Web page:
El Segundo, Calif. - U.S. flat-panel TV shipments are projected to dip for the first time on an annual basis this year, ending an unbroken string of growth since the market began, according to a new report from
Shipments in 2012 of flat-panel TVs into the American market are forecast to decline to 37.1 million units, down 5 percent from 39.1 million units in 2011, the firm's U.S. TV Market Tracker reported. This follows a 1 percent growth last year from 38.6 million units in 2010.
Shipments of LCD TVs, plasma TVs and rear-projection TVs are projected to continue to weaken for the next three years, until at least 2015.
"The U.S. flat-panel television market has never declined on an annual basis, even at the height of the recession in 2008 and 2009," stated Lisa Hatamiya, IHS TV research analyst. "The decline starting this year suggests that demand may have crested for the mature U.S. TV market. Sales in the United States now are being driven by consumers who are replacing their older flat-panel sets with new models boasting more advanced features. This contrasts with developing regions of the world where vibrant, untapped markets remain for buyers making their first-ever purchase of flat-panel sets."
The declines will result from a long-term maturation of the U.S. television market, in addition to "specific supply and dynamic developments that occurred in 2011," iSuppli said.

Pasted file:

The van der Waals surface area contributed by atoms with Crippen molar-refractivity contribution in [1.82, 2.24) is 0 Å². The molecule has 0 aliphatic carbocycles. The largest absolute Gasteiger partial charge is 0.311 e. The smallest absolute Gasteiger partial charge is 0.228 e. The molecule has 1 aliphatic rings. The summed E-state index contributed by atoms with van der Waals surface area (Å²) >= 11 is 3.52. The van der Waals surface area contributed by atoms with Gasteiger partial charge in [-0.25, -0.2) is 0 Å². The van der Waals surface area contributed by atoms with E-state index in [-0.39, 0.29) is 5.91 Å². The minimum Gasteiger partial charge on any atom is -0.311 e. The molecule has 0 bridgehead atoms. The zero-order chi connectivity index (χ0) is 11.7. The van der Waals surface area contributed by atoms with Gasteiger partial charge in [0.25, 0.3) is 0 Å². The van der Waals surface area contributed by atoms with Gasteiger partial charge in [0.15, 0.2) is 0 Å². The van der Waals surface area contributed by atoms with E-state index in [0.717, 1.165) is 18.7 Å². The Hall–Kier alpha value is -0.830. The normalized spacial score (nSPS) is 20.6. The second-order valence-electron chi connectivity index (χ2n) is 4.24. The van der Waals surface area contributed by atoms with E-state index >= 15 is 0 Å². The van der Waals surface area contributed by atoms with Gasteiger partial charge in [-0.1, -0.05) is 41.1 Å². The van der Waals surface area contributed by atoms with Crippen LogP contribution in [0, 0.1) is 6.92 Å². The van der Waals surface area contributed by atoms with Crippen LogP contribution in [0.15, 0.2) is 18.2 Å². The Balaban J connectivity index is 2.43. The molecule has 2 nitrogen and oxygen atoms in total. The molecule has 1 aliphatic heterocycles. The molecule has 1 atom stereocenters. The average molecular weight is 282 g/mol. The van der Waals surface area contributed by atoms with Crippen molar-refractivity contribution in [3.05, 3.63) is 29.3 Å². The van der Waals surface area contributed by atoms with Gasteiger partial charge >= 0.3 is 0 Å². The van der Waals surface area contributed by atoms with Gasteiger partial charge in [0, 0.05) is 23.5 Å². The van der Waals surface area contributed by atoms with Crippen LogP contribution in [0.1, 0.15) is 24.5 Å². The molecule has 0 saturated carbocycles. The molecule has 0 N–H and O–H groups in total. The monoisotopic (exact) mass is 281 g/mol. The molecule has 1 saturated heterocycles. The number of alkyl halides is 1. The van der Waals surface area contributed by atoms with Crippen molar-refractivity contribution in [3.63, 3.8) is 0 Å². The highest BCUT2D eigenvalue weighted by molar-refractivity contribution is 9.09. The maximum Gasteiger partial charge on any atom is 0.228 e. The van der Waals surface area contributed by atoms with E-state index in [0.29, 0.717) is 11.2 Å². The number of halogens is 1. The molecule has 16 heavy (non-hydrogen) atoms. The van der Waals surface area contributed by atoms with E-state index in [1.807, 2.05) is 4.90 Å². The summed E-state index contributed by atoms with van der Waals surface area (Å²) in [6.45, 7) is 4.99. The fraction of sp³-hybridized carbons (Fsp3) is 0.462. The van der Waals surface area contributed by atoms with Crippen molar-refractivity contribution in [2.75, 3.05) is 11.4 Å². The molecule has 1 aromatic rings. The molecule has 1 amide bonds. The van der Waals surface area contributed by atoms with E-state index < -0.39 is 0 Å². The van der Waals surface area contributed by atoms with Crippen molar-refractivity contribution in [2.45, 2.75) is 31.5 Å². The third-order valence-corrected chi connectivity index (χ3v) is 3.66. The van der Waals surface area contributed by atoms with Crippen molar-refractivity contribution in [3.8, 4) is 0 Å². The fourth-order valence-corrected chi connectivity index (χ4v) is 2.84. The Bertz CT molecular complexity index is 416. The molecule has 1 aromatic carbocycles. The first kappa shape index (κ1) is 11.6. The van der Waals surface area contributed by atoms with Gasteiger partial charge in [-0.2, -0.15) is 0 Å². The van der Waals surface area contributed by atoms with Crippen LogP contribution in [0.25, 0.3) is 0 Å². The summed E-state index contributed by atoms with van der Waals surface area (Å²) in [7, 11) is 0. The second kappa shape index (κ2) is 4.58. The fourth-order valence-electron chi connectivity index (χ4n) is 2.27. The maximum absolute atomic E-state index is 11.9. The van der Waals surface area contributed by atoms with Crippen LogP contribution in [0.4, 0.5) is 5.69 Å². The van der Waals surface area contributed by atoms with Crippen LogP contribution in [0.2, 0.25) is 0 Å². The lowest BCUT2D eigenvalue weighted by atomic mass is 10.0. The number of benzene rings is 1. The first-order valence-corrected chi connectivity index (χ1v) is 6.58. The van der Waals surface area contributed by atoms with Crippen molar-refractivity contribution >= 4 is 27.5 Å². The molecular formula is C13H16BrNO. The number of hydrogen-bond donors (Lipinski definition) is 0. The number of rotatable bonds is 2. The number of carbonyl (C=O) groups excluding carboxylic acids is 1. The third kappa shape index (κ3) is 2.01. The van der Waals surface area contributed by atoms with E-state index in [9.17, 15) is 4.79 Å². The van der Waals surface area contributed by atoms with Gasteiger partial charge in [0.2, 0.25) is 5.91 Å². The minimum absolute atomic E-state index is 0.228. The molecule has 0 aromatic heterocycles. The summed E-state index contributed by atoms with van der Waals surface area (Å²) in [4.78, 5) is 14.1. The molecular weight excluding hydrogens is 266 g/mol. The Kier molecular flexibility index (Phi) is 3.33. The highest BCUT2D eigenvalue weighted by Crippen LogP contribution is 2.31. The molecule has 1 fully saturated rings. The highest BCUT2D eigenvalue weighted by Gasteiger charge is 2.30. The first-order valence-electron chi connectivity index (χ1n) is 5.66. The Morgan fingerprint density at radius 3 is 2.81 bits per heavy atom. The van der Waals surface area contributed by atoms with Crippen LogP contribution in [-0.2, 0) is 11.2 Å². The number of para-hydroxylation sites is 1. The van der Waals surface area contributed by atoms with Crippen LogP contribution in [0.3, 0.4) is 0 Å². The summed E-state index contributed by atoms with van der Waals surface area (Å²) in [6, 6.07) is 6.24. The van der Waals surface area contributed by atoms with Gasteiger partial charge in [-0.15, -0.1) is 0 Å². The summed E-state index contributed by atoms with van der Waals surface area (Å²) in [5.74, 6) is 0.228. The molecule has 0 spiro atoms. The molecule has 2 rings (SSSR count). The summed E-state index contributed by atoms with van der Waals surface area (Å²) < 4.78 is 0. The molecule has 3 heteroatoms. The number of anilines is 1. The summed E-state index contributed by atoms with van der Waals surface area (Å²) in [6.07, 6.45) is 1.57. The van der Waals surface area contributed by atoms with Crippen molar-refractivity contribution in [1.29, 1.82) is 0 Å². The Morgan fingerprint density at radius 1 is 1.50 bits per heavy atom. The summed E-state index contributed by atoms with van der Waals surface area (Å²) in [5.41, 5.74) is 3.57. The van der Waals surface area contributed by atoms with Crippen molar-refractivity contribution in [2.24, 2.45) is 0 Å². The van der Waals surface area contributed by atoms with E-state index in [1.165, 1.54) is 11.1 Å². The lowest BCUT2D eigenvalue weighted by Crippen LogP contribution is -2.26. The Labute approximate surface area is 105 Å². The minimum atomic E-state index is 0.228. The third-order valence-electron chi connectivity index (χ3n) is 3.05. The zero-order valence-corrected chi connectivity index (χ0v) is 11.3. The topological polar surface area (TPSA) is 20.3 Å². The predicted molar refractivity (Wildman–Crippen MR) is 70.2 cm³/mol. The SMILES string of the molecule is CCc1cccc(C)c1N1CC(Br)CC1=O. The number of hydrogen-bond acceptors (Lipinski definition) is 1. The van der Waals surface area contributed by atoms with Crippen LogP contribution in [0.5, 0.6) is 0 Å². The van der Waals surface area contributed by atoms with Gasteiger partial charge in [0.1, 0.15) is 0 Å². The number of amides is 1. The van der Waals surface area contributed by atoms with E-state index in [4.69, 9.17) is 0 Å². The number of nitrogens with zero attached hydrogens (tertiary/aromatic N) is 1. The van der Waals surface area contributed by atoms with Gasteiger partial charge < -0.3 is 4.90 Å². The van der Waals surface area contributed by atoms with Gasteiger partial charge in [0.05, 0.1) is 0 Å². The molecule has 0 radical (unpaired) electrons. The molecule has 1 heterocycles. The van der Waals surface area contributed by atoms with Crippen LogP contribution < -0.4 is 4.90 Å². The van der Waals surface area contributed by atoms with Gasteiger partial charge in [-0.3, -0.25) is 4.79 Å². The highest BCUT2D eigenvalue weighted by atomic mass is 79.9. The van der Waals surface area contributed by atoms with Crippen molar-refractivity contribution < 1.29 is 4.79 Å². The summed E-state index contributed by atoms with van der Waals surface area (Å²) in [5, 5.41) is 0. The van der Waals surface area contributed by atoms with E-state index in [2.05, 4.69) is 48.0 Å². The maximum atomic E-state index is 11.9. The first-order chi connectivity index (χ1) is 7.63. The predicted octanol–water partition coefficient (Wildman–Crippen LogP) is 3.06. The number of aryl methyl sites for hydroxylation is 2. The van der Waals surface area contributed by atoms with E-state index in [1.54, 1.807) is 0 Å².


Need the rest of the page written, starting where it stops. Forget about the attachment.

The firm also blamed television brands being too optimistic last year in believing that consumers were finally ready to buy new TVs as they increased first quarter 2011 shipments. A negative chain reaction that lasted through the year then ensued, iSuppli said, with sets being very aggressively priced toward the third and fourth quarters to make up for the first half.
The price cuts dug deeper into already weak profits across the board for most vendors.
As a result, brands will be very cautious in 2012, iSuppli predicted.
"Manufacturers will attempt to control new shipments into the U.S. market, so that prices remain steady and won't drive as much demand as last year," iSuppli said. "The attempt to rein in pricing could also prove dicey, possibly risking the ire of a purchasing public used to discounting or a pattern of gradually lower prices. The overall effect will serve to inhibit shipments this year."
Due to the supply declines, the industry should become more profitable, with less discounting bringing in more revenue, according to the report.
LCD TVs with LED backlighting should become the dominant display technology in the United States for the first time, iSuppli said. U.S. shipments of LED-backlit sets will reach 23.7 million units, compared with 8.7 million for CCFL models.
Last year, CCFL claimed higher shipment numbers, at 18.8 million units, against 14.5 million for LED sets, iSuppli reported.
LED-backlit sets are expected to see rapid double-digit growth in the upcoming years as brands focus on marketing this feature and making LED-based models standard in their lineup. The technology will proliferate in small- to medium-sized TV panels measuring 40 inches and smaller.
While U.S. flat-panel TV shipments are projected to move down, manufacturers will continue to drive sales of TVs with increasingly more advanced features, iSuppli believes.
In other trends outlined in the study, LCD TV sales will continue to transition to larger sizes. There will also be higher refresh rates (from 120Hz refresh rates to 240Hz and 480Hz), FullHD 1080p resolution, embedded Internet-connectivity, and increasing use of 3D features based on passive 3D glasses technology.